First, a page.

After the waitress says the comment about the train the girl ‘smiled brightly…to thank her’.  I think this smile represents a resignation.  The girl has come to conclude that she cannot get on the train – or, put another way, she will get on the train but to a destination different than the one she may have hoped for.

Throughout the conversation the girl has been looking to the American to make the decision for her.  She says things like ‘And you really want to?’ or ‘If I do it you’ll be happy….’.  She’s trying to elicit the decision from him.  She wants him to tell her what to do, but he never does.  I think she does this to try to alleviate her own guilt.  I think she‘s known, since before the beginning of the story, that she must go through with the abortion – she is the one that first mentions the white elephant after all.   I think her smile, at this point in the story, is a smile of resignation, the point where she resigns herself to moving forward.
 
The final two symbols I find, the baggage and the train station, confirm my conclusions. 

Near the end of the story the couple sits staring at each other across a table.  The man notices their baggage, over the girl’s shoulder, sitting next to the wall.  Immediately after the girl’s smile of resignation he gets up from the table and moves their baggage to the other side of the station.  Like the river valley or the table, the train station, a place of departure, a place where people make irrevocable decisions about the future of their lives,  represents the decision that the couple must make.  The baggage represents the actual decision.  When the man moves the baggage the author is saying that the woman’s decision has been made.  The American moves the baggage to his side of the station.
 
There are many other minor symbols.  The table, where they sit across from each other, again, represents the pending decision.  The felt pads, used to protect the table from water damage, may represent the small talk about the drinks, which shields them from having to talk about the real issue.  The fact that they are outside of the bar may represent the fact that they are foreigners.  These minor symbols add depth to the story and support general themes.

As the story concludes a longer descriptive paragraph appears where the author reinforces the ideas I’ve identified.  In this paragraph the author says the man picks up the bags (the decision) and moves them to the other side of the station (the side that he had been sitting on – the side from which one can see a more beautiful view).  The author says the man looks down the tracks and cannot see the train coming (that is, he cannot see the baby coming).  The man goes into the bar where he looks at the people who are ‘reasonably waiting for the train’.  Why did the author use the word ‘reasonably’?  The word ‘reasonably’ in this sentence makes no sense, unless perhaps the author is saying that he thinks its reasonable to wait to have a baby – that an abortion is not an unreasonable thing for them to do.  Finally the man comes back to the table where he finds the girl and she smiles (another sign of resignation) and says ‘There’s nothing wrong with me. I feel fine.’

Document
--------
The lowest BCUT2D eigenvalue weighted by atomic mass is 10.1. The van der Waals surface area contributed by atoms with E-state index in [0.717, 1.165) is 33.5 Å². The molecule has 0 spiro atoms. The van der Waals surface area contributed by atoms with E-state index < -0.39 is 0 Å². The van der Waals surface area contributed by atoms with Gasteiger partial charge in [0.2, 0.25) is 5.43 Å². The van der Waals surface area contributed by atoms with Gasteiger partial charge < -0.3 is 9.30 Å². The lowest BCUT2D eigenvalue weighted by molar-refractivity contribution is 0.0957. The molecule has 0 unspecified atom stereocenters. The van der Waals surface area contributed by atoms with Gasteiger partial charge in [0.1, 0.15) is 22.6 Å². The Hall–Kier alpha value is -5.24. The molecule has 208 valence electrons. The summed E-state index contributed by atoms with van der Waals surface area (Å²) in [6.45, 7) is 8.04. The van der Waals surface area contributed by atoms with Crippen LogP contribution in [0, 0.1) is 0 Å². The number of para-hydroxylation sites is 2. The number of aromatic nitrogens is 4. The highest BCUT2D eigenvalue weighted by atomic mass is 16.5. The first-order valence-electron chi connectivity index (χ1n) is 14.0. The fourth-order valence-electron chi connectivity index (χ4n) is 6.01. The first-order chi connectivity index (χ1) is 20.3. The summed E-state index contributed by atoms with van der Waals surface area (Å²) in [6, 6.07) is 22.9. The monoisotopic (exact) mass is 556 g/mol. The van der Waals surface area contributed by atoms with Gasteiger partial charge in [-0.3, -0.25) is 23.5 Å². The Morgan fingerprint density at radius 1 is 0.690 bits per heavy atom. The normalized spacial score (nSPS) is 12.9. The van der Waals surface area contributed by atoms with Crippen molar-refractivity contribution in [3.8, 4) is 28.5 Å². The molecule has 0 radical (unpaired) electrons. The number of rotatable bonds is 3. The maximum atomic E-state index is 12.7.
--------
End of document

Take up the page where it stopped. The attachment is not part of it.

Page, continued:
Obviously Hemmingway is a master, but I wondered why he used the two early symbols – the hills and the white elephant – so prominently and so obviously; going so far as to use them for the title.  I think the reason for this has everything to do with his mastery.

I can imagine that Hemmingway built this story, from the bottom up, starting with the symbols.  I imagine him saying to himself ‘I am going to write a story that consists entirely of dialog  – no description – but the dialog will not carry the story.  The story will be carried by the symbols I interpose.’

So he set out to write his story; given a situation – a couple trying to come to terms with an unwanted pregnancy – and a long list of symbols; the train, the station, the valley, a smile; given these tools I imagine him building his story out from there.
 
I think Hemmingway used the two symbols (the hills and the white elephant) in the title and made them so obvious as a further display of his mastery.  It’s as if he had such a wealth of symbolism that he could afford to waste some.  He made these two symbols so obvious to divert our attention from the deeper symbols in the story. 

A first level analysis may conclude that the story is about an unwanted pregnancy, however a deeper analysis concludes that its about a couple making a decision.  About how hard decisions are.  About how two people, if they’re in love, can come together and, through effort, continue their journey together, even if they are sometimes stuck in dry, unpleasant places.